The Cottage comes up for auction at Hove Town Hall early on Thursday afternoon, just four days ahead. The show starts at one o'clock. But to get in and seated, I'd best be there by twelve-thirty at the latest.
The auction has been dominating my thoughts of late. That's why I haven't felt in the mood to post much. I will have a lot to get off my chest afterwards, whatever the outcome, but for now I find it hard to concentrate, and I'm just passing time.
I'm not sitting around in a paralysed condition - there are plenty of little things to get on with - but it's rather like waiting for a very important interview, or a vital exam, or a consultation with a specialist when you think you might have something dreadfully wrong with you. I can't put this out of my mind, and I'm living from hour to hour until the day of the auction comes. But I have at least decided what I'll wear! And I've looked up where I can park nearby. I want to see what happens, and I don't intend to be late.
The Cottage is a failed investment project. The way we did it, mainly to secure a tax advantage if we made a profit - hah! - is that I took on the role of 'sole owner', and M--- became my 'private loan creditor' for a huge 'loan' that in the ordinary way I couldn't possibly have raised on my pension. The loan documents were lodged with the Land Registry, and M--- acquired the right to veto any sale that would sell her interests short. Which was all fair enough three years ago, but it has since then worked out to my gross disadvantage. However, short of an alternative direction by a Court, the 'loan situation' is fixed, and I have to live with it. But it sets a minimum requirement for the net sale proceeds, so that M--- can have what she expects.
Although a very pleasant and attractive property - a des res if ever there was one - the Cottage was never intended to be a home for M--- and myself. For us, it was just a stepping-stone, the first of a series perhaps, towards a million-pound house somewhere down the line. While the project matured, we thought we might use the Cottage as a romantic weekend retreat during the summer, when not away caravanning. (This was in the pre-transition days, in a world now vanished) It was in a charming, sunny, riverside village lately deemed to be within the new South Downs National Park. It seemed a very good proposition in September 2007, and we had every expectation of making a shared profit of £100,000 on a resale two years down the line.
If only we'd had a crystal ball. A month after purchase, the first rumblings of the UK property crash could be heard, and the market quickly took a downturn. Then on top of that, the Cottage became blighted by the building of an incinerator at Newhaven, a mile away across the meadows. The incinerator was in full view. Add to this the general economic uncertainly, and constant threats to economic stability from events in the Euro Zone and elsewhere, and it's little wonder that finding a buyer has been difficult. I've long given up salvaging any significant part of my own £202,000 stake. The ambition now is simply to sell for a price that covers selling costs, and gives M--- the loan repayment she wants.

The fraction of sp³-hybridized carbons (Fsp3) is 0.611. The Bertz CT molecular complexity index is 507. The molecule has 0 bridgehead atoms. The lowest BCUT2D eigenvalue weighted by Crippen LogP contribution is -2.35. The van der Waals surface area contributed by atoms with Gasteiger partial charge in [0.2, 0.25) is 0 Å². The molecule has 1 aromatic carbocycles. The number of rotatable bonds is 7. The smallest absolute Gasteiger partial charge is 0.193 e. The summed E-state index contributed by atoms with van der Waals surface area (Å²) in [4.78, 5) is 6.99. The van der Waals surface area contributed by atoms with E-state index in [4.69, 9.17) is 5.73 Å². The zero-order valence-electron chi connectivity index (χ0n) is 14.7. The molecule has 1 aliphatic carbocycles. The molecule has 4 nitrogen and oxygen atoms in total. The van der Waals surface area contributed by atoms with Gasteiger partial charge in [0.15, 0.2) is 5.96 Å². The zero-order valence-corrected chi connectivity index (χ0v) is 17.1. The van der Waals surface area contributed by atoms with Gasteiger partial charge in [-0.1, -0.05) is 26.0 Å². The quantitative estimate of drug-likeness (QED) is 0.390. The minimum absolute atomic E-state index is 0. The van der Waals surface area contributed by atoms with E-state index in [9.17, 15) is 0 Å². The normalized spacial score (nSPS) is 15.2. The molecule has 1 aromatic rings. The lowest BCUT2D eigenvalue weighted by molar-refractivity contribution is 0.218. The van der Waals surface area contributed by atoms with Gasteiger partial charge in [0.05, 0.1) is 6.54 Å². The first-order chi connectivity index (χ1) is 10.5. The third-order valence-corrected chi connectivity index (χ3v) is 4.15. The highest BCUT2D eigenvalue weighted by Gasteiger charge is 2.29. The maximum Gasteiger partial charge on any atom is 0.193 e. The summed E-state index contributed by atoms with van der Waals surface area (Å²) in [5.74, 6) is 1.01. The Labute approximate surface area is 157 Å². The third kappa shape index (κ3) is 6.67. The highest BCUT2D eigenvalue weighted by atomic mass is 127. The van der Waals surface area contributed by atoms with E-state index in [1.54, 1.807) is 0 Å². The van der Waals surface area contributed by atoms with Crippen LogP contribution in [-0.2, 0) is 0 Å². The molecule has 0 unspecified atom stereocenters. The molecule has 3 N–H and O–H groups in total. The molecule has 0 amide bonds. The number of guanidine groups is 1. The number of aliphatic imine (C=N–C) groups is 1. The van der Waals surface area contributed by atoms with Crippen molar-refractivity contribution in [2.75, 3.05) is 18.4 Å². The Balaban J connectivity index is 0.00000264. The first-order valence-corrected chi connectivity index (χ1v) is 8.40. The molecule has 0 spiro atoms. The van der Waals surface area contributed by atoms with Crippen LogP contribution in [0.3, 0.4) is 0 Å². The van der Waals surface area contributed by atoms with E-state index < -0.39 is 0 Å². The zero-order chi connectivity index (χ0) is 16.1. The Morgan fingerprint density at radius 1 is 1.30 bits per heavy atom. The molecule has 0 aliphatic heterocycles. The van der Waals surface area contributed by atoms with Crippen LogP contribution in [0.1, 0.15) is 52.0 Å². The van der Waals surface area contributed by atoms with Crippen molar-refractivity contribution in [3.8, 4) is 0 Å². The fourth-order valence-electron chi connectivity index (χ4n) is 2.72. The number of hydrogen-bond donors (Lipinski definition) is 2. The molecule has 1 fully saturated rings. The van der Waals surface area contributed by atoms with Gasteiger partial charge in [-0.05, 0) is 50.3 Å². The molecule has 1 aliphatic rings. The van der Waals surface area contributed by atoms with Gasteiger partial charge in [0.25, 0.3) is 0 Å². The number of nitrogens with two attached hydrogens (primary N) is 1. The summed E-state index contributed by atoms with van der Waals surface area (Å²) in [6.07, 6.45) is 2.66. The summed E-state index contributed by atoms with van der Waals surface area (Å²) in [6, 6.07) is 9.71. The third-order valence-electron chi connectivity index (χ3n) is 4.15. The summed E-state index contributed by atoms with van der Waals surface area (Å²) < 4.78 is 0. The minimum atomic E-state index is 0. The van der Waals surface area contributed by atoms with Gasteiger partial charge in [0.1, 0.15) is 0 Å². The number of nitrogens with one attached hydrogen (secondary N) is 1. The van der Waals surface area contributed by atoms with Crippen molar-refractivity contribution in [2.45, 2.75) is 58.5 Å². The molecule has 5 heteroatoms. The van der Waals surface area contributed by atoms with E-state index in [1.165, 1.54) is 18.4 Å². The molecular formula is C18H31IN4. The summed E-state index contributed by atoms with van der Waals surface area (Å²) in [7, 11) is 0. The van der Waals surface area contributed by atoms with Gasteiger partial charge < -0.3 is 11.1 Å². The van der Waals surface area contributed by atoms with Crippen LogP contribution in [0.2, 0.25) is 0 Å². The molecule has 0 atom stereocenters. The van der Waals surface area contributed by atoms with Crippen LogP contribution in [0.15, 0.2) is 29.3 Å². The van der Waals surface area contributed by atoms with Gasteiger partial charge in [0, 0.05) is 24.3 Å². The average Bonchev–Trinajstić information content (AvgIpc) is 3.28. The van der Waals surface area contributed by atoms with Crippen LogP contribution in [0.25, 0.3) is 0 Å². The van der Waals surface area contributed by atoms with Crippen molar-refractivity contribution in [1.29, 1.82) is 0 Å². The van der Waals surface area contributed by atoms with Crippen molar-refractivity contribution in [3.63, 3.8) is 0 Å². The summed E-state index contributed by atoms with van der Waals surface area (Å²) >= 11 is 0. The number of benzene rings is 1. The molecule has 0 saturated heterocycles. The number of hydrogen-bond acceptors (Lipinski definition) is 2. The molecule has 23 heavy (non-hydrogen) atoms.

Auctioning the Cottage is just another approach that we decided to try.
But there hasn't been much pre-auction interest, and I am expecting to find that no bids will reach the reserve price. There may indeed be no bids at all. But you never know. And sometimes, in the week after the auction, there are approaches from people who didn't bid, or from unsuccessful bidders who didn't go as high as the reserve price, asking whether the seller might accept an offer.
If there are any of these post-auction approaches, I'll be fielding them from Wiltshire. I'm going down there in the caravan for a week. How come, you ask? Weren't you going to leave caravanning till September, because of the physical effort involved? Well, two immediate things came up. First, I'm off to the opera again at The Grange at Northington, not far from Winchester.
The physical problem was this: could I turn the caravan around on my driveway by my own unaided efforts, without busting anything inside, such as a half-healed bit of surgery? If I could do that, I could handle any other physical task connected with a caravan trip. Well, I tried, and it was no problem! So I booked up at Pennings Farm at Coombe Bissett, and I'll be off soon after the auction. How nice to fire Fiona up, hitch up, and take to the open road with my little £10-a-night-luxury-hotel-room-on-wheels tagged on behind!
Mind you, I'm going to take it very easy. But every task can be broken down into little bits that won't strain my body. And I won't go mad with daytime sightseeing in between opera and dropping in on the local trans community. I intend to spend a lot of time on gentle country walks, and just sunning myself in a deckchair, in a swimsuit if it's warm enough. Rest and recuperation. Because there are still limits to my stamina, even though my energy level has greatly improved in the past month. That said, it'll be hard not to drive all the way over to the Dorset coast, and climb down to the beach at Durdle Door!